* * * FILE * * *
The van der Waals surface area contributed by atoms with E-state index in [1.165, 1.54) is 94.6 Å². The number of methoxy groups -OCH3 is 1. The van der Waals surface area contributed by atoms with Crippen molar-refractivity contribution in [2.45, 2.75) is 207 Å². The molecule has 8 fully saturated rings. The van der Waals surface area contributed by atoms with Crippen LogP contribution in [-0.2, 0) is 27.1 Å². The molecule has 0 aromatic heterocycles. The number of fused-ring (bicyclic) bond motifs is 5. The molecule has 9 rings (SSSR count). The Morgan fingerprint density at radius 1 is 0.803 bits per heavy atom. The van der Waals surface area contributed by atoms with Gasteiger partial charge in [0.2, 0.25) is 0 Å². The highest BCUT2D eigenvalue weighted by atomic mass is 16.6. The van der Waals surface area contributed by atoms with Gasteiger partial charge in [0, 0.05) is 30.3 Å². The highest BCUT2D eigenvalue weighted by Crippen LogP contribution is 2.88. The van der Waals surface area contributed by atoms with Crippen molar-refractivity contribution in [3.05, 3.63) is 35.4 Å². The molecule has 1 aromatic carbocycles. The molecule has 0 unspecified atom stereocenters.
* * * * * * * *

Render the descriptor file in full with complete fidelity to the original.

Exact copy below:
The van der Waals surface area contributed by atoms with E-state index in [1.165, 1.54) is 94.6 Å². The number of methoxy groups -OCH3 is 1. The van der Waals surface area contributed by atoms with Crippen molar-refractivity contribution in [2.45, 2.75) is 207 Å². The molecule has 8 fully saturated rings. The van der Waals surface area contributed by atoms with Crippen LogP contribution in [-0.2, 0) is 27.1 Å². The molecule has 0 aromatic heterocycles. The number of fused-ring (bicyclic) bond motifs is 5. The molecule has 9 rings (SSSR count). The Morgan fingerprint density at radius 1 is 0.803 bits per heavy atom. The van der Waals surface area contributed by atoms with Gasteiger partial charge in [0.2, 0.25) is 0 Å². The highest BCUT2D eigenvalue weighted by atomic mass is 16.6. The van der Waals surface area contributed by atoms with Gasteiger partial charge in [0, 0.05) is 30.3 Å². The highest BCUT2D eigenvalue weighted by Crippen LogP contribution is 2.88. The van der Waals surface area contributed by atoms with Crippen molar-refractivity contribution in [3.05, 3.63) is 35.4 Å². The molecule has 1 aromatic carbocycles. The molecule has 0 unspecified atom stereocenters.